Evaluate if and why you want to speak.
Assess how comfortable you feel with public speaking, advises Sharon Naylor, author of Your Special Wedding Toasts. Think about what you want to share: Even if the thought of holding a microphone makes you quiver, you may find the momentous occasion inspiring enough to help you overcome your nerves. "A toast is a great way to convey your emotions," Naylor says. "But it should not be considered a replacement for greeting your guests at their tables or in a receiving line."
Write out your speech before the wedding festivities begin, and get an objective opinion about it. If you try to wing it, your nerves may get in the way, says Naylor. Practice, practice, practice. And, on the wedding day, try to not have more than one or two drinks before toast time so you’re as clear-headed as possible.
Time it right.
NYC-based event planner Marcy Blum recommends making a toast at the cake cut-ting. But, if the anticipation of giving the toast will distract you all night, you may want to do it at the beginning of the wedding meal. Blum has seen brides tweak the bouquet-toss tradition by making a toast instead, and closing by offering the bouquet to a special guest, like the friend who introduced them or a treasured family member, and explaining why.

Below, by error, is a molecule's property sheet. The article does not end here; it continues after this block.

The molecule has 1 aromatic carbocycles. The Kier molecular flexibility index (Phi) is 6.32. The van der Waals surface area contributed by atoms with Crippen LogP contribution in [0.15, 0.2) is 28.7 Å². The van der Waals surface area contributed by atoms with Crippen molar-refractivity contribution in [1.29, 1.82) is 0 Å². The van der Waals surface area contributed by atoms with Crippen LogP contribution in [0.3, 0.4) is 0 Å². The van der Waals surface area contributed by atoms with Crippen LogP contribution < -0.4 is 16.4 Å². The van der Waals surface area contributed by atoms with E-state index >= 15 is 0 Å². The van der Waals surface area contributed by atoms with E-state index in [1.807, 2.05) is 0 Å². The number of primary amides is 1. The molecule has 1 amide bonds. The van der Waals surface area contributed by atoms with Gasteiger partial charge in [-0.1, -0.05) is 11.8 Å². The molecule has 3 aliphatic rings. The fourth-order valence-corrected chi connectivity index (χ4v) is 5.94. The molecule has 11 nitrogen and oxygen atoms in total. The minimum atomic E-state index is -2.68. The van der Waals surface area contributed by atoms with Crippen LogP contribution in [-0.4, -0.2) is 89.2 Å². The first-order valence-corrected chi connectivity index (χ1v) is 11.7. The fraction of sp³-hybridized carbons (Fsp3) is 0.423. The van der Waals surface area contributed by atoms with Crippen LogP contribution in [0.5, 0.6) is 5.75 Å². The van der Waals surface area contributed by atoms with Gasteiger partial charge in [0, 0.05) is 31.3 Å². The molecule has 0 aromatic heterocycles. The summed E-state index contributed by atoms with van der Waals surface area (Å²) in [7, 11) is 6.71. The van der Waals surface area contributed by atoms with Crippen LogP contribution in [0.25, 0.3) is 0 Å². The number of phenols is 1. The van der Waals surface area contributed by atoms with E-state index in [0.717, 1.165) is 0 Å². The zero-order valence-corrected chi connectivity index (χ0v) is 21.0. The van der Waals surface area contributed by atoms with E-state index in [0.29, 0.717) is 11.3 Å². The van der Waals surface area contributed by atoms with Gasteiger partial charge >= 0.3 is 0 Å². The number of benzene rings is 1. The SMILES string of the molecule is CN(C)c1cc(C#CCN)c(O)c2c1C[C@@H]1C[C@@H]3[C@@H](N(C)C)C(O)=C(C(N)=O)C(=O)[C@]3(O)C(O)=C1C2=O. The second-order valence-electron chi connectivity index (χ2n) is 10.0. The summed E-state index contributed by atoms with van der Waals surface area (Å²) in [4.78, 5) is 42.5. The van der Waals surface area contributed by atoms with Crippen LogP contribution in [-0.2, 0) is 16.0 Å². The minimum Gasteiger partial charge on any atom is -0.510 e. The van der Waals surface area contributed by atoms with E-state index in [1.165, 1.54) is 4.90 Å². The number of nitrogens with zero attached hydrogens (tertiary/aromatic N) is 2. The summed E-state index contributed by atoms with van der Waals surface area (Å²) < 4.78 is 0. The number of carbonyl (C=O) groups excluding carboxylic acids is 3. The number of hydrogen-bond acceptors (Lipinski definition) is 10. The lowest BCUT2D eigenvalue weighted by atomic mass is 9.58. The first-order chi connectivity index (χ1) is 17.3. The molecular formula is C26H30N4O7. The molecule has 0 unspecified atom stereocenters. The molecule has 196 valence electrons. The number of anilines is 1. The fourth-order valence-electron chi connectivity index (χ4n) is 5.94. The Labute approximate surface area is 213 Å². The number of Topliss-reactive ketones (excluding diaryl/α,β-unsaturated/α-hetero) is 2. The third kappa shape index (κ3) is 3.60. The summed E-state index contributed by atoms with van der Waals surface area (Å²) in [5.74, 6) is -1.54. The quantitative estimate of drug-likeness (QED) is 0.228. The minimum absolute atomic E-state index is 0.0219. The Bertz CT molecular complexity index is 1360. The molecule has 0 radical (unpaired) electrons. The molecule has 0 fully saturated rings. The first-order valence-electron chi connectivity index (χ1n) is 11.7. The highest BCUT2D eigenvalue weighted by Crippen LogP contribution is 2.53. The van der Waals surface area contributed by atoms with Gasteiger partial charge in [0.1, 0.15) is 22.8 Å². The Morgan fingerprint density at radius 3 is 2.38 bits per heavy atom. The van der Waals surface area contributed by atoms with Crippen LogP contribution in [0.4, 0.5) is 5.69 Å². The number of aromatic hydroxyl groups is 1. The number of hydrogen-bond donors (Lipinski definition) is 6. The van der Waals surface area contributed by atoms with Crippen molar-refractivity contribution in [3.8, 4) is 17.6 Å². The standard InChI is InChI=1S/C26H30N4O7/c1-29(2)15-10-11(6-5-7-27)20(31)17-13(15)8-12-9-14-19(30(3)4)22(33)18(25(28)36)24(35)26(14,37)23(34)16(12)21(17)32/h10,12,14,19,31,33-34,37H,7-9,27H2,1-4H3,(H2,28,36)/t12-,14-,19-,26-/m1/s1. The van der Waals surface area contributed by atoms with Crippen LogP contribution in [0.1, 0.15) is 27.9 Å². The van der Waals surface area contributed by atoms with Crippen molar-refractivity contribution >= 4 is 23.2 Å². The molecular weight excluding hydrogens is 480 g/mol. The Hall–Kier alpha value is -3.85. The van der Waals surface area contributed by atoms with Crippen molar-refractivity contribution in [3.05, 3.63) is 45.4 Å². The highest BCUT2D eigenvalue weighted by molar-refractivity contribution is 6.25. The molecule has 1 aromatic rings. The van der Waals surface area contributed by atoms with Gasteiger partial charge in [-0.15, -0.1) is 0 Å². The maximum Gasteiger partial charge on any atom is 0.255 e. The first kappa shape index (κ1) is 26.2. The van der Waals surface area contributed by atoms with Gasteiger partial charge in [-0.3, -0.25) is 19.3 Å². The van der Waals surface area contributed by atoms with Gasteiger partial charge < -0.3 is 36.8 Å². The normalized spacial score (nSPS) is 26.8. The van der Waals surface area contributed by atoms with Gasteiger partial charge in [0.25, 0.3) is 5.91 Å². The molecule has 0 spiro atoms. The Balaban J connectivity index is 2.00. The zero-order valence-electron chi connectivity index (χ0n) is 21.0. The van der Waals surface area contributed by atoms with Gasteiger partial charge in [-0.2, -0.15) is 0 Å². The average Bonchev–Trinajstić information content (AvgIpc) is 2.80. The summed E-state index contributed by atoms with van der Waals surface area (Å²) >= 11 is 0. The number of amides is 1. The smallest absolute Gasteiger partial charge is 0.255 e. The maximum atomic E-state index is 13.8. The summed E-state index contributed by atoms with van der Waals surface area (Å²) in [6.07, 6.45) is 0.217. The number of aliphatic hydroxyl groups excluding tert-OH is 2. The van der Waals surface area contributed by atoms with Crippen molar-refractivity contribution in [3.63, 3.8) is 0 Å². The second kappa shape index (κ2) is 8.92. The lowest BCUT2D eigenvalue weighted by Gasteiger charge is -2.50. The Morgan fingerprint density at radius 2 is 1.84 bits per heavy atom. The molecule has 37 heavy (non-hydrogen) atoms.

Keep it short and sweet.
Your toast should be two minutes, maximum. Speak slowly, breathe between sentences and make eye contact with your guests. Don’t panic if you lose your train of thought, Naylor says. Just make a joke like, "Now I know how Oscar winners feel... Whew!" Guests will understand. Blum suggests writing down important phrases on an index card. Or, you can write out the toast word for word, but you may appear stiff reading it that way.
Acknowledge the people who made it happen.
Thank your parents, in-laws and anyone who traveled from far away or made a special effort to be there. Don’t spend the whole time thanking your best friends or bridal party members individually, says Naylor. The rehearsal dinner is a more appropriate time to highlight their contributions.
Not everyone knows you and the groom as a couple, so share an anecdote about your relationship. If you don’t consider yourself a comedian, don’t try to bring the house down. Express what the day has meant to you, but skip superlatives—being gushy and overly intimate can make guests uncomfortable. Stay positive, but don’t worry about getting emotional. "Wedding guests would rather see real feelings than a beauty-pageant speech," Naylor says.
Be thoughtful and creative.
Consider delivering your toast with your groom. Read from old letters you wrote each other, or prerecord a video message. Blum recounts a wedding of a Chinese bride and an American groom where he learned to speak Chinese and gave the toast in her native tongue, which she translated into English. For a similar effect, give the salutation or final words of the speech in one or your families’ native languages.